The first results of the 2020 presidential election are delayed, with zero precincts reporting in the Iowa caucuses amid complaints about long hold times for precincts looking to send in results and rising questions about a new app used by the state Democratic Party.
Shawn Sebastian, a precinct secretary in Story County, told CNN’s Wolf Blitzer, “I have been on hold for over an hour with the Iowa Democratic Party. They tried to, I think, promote an app to report the results. The app by all accounts just like doesn’t work, so we’ve been recommended to call into the hot line, and the hot line has not been responsive.”
Sebastian’s call was picked up as he was speaking on-air to Blitzer, but moments later Sebastian said he was hung up on.
Drew Kelley, a vice chair of the Clinton County Democratic Central Committee, told CNN, “I can’t tell you anything about the why, just that I had a busy signal for about 15 minutes, then finally got through and was on hold another hour. Finally through, the worker on the line was extremely helpful.”
Iowa Democratic Party officials hunkered down Monday night in their war room, initially leaving campaigns in the dark over the delay in the reporting of caucus results.
An Iowa Democratic official said results are still being collected now — and will be overnight if the precinct chairs keep calling them in. There was no estimated time given to campaigns.
“They literally have no verified results,” a senior campaign adviser said. “We won’t know anything until some time Tuesday — at least.”
Officials from two Democratic campaigns tell CNN they were told the app to tabulate results had crashed. They said they had not been given any other information.
Representatives of presidential campaigns were not invited into the state party’s war room, which is standard practice. But as the night wore on without word, one said: “It’s clear that something has gone wrong.”
A state Democratic official who was in the war room said the mood was calm and the officials were committed to get the count right.
“More data takes more time,” the official said.
Iowa Democratic Party Communications Director Mandy McClure said in a statement late Monday that there were no issues about the integrity of the vote despite the delays.
“We found inconsistencies in the reporting of three sets of results,” she said.
“In addition to the tech systems being used to tabulate results, we are also using photos of results and a paper trail to validate that all results match and ensure that we have confidence and accuracy in the numbers we report,” the statement reads.
“This is simply a reporting issue, the app did not go down and this is not a hack or an intrusion. The underlying data and paper trail is sound and will simply take time to further report the results,” the statement reads.
According to former Iowa Democratic Party chair Andy McGuire, the state campaign chair for Sen. Amy Klobuchar, precinct captains were given a six-digit pin that they put in that identifies the precinct captain and allows them to put in the results.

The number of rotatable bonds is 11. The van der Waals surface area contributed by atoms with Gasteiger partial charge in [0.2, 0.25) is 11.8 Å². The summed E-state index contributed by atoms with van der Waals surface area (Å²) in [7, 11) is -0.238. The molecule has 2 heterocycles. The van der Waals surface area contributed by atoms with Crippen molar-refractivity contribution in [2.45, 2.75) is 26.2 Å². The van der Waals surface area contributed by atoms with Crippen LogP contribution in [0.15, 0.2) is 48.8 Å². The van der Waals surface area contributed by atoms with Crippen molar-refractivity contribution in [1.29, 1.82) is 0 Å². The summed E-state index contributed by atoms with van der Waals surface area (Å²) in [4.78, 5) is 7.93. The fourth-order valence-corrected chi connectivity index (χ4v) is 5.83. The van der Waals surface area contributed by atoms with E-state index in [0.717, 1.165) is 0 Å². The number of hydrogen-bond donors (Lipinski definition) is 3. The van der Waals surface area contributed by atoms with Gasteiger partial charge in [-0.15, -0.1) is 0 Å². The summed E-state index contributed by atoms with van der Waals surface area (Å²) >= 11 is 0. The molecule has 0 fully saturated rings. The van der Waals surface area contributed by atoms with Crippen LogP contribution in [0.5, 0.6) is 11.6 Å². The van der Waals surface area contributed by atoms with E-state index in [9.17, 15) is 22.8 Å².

“The app seemed to be working in our precinct,” McGuire said about her Des Moines-area precinct. “I saw him put it in. It seemed to be working just fine.”
She added: “Between there and headquarters, something’s going on.”
But, she said, “The good news here is all this is solidified and backed by paper. We had to sign our results. It’s all on paper.”
Iowa Democrats planned to release more information about caucus results than usual this year. The three sets of numbers expected are the state delegates won, the first alignment, and the second alignment.
Each precinct sends delegates to county conventions, who then send delegates to the state convention. The “state delegate equivalents” are the estimated number of delegates candidates have won to the state convention based on their results in each precinct.
Voting issues aren’t new when it comes to the Iowa caucuses, the state in the last Presidential election in 2016 faced a controversy surrounding apparent confusion about the voting process.
Unlike a traditional primary, in which voters cast ballots, caucuses all take place out in the open: People show up to their precinct and physically move into designated parts of a room to show their preference for a certain candidate. Delegates are awarded based on those who reach a certain threshold of support by the end of the night.
In 2016, the state Democratic Party was forced to review the caucuses after the campaigns of Hillary Clinton and Bernie Sanders flagged issues with the process specifically the way in which a winner is declared and coin flips.
The winner of the caucuses is decided by state delegate equivalents, tied to a math formula, not head counts. While, the coin flips or “games of chance” are used in rare circumstances at precinct caucuses to adjudicate ties or resolve issues created by rounding errors. At stake at these precinct-level coin flips is the one remaining slot in that precinct for a campaign to send a delegate to attend that precinct’s county convention. Coin flips are not used to decide which candidate wins a state convention delegate or national convention delegate.
The 2020 caucuses proceeded under new rules and procedures, including the addition of 87 “satellite caucuses” sites part of the state’s effort make the process more accessible.